Engineering School Is More than Just the Ivies
Brand name colleges like Stanford, Harvard, MIT and Berkeley have produced some of the tech industry giants (although several transferred in after starting somewhere else and Bill Gates famously dropped out). But in the framework of tech, that was a long time ago. Today many universities have beefed up their engineering departments and grad programs to attract future-minded students. Among them are many decent state universities where if you’re an in-state resident or take a year to become one, you can graduate with a lot less student loan debt than those who matriculate at the Ivies where costs can range from $50,000 to $60,000 a year. Plus you can have a lot more fun in high school. Best of all most tech jobs do not require a master’s degree. You can plunge right in to a six figure job as soon as the ink is dry on that undergrad diploma.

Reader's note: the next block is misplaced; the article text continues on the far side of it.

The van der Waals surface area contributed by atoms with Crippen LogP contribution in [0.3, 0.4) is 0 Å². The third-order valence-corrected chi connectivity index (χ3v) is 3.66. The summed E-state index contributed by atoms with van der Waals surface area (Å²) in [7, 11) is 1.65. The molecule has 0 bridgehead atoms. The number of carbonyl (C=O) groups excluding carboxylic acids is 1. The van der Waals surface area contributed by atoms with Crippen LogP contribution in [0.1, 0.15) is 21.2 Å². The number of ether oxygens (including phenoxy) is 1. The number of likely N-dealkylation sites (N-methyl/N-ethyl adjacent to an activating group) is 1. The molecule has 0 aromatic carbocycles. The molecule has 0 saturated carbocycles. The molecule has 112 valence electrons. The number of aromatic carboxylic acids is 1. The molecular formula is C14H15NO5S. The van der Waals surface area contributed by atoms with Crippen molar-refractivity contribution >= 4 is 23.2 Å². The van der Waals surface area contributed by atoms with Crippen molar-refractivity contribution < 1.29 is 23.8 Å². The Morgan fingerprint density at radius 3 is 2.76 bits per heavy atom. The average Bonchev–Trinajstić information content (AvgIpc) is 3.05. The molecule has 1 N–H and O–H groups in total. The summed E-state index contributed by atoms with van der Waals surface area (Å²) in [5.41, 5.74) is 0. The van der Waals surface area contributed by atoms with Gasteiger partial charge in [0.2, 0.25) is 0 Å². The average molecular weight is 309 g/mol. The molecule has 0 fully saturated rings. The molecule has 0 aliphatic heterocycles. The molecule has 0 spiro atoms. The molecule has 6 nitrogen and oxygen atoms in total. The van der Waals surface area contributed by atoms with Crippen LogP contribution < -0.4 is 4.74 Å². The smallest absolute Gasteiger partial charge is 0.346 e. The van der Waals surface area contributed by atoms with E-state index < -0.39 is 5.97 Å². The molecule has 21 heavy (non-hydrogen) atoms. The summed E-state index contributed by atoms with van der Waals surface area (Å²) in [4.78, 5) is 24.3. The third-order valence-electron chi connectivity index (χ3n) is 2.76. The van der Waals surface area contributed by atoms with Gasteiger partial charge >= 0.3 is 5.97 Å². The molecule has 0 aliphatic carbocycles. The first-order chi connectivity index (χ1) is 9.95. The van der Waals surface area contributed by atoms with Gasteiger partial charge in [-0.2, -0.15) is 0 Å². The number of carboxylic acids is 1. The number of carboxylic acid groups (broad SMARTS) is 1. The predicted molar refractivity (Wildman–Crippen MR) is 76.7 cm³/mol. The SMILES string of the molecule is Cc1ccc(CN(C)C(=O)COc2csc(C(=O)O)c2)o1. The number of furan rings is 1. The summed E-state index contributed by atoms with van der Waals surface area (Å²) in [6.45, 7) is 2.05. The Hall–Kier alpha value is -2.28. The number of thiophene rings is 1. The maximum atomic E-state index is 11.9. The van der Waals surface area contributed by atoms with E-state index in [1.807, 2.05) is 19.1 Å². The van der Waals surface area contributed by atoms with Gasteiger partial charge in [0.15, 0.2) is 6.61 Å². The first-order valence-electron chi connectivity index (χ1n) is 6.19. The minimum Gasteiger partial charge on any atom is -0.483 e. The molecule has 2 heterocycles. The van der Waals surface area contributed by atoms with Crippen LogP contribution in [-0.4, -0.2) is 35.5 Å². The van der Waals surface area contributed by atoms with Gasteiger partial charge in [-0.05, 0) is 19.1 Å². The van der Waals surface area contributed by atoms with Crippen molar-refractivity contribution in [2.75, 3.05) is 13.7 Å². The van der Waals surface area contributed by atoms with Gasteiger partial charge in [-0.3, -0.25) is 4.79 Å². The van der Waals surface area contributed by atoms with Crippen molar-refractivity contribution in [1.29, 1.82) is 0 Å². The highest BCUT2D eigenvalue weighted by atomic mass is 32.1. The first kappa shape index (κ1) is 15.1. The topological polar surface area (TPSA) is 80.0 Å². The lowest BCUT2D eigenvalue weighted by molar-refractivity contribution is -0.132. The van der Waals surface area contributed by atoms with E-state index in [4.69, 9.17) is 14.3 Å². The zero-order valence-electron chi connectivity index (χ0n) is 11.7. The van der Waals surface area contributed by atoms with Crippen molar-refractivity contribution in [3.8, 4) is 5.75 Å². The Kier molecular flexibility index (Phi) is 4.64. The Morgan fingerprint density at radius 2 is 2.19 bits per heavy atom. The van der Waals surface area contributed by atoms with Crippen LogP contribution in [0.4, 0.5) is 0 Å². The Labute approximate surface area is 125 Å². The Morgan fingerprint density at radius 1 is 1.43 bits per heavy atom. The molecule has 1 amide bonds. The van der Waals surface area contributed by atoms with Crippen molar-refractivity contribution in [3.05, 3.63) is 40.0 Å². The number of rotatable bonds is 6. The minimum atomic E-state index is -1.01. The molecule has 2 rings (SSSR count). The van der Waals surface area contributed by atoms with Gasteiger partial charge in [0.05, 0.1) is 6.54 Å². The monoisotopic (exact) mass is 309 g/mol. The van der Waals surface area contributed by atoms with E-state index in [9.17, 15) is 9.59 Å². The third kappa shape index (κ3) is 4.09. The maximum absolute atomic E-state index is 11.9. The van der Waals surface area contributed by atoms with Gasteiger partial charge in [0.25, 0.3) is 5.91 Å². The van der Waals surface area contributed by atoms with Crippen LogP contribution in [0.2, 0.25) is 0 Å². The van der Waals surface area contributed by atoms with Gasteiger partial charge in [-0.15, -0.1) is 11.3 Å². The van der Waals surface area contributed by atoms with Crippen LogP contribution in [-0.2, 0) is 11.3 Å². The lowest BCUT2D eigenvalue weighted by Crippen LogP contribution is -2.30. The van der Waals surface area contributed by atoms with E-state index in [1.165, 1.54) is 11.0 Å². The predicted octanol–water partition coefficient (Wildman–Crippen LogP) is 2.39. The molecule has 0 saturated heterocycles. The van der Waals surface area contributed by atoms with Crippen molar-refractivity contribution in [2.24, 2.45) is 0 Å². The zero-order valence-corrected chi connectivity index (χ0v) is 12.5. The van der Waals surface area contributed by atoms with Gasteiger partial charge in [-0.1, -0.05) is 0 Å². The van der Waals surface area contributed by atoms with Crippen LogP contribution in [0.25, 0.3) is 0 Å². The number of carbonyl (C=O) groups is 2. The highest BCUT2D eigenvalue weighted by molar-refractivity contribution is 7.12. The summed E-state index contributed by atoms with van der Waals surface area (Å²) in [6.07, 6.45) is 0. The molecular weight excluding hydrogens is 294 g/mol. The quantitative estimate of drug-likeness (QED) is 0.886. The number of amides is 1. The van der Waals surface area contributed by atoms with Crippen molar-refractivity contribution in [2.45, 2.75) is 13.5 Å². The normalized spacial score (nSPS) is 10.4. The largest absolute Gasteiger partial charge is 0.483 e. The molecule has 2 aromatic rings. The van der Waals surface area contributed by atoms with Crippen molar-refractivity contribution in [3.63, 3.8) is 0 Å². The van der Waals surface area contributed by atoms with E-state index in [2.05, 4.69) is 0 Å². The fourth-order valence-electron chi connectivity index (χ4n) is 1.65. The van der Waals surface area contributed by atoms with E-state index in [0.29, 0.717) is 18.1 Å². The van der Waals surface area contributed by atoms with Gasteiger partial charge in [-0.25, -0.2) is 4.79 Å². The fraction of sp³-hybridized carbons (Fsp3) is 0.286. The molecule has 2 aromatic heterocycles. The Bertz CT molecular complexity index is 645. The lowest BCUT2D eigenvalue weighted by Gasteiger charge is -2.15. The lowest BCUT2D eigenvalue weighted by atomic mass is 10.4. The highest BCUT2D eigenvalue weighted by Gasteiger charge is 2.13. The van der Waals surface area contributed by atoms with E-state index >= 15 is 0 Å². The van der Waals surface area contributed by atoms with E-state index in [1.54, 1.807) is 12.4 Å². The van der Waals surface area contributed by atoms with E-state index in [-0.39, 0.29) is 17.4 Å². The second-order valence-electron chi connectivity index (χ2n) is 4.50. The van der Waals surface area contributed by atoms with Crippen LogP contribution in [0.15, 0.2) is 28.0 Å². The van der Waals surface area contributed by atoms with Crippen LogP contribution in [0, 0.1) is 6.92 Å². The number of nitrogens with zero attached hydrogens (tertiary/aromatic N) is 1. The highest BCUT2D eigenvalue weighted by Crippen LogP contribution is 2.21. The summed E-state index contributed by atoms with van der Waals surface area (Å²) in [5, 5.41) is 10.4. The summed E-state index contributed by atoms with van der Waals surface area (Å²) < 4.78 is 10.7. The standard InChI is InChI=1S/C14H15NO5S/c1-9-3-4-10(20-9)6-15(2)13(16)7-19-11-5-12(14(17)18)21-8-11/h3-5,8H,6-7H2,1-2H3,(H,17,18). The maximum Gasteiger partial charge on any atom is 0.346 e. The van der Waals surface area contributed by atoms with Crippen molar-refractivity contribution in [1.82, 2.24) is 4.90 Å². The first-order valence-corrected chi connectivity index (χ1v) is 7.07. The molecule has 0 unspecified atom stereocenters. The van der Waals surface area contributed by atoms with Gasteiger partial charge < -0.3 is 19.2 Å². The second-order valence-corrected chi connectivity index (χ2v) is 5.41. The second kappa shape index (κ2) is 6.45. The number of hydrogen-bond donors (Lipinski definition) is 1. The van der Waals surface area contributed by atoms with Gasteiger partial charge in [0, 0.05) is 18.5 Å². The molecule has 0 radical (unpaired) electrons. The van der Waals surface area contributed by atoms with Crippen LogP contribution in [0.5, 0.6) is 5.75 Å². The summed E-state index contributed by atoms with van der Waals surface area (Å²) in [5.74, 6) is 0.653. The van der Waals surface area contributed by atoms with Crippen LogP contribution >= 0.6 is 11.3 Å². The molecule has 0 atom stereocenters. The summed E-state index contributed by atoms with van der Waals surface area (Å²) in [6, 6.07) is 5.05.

For example, Georgia Tech, with a $12,212 in-state annual cost, is among hundreds of schools trying to attract more students. Its undergraduate engineering department ranked 4th in U.S. News and World Report’s rankings right behind MIT, Stanford and Berkeley. Tied for 6th place are the University of Illinois-Champaign-Urbana and University of Michigan, Ann Arbor. For an even lower cost option, both Grantham University and Central Methodist University offer online bachelor’s degrees in computer science for an annual cost of about $8,000, according to the website OnlineU. Starting at a community college and transferring to a four-year university for junior and senior years is another way to make a great degree more accessible.
And maybe a kid can have the best of both worlds – play sports in high school and then study engineering in college. Just don’t skip calculus class for practice.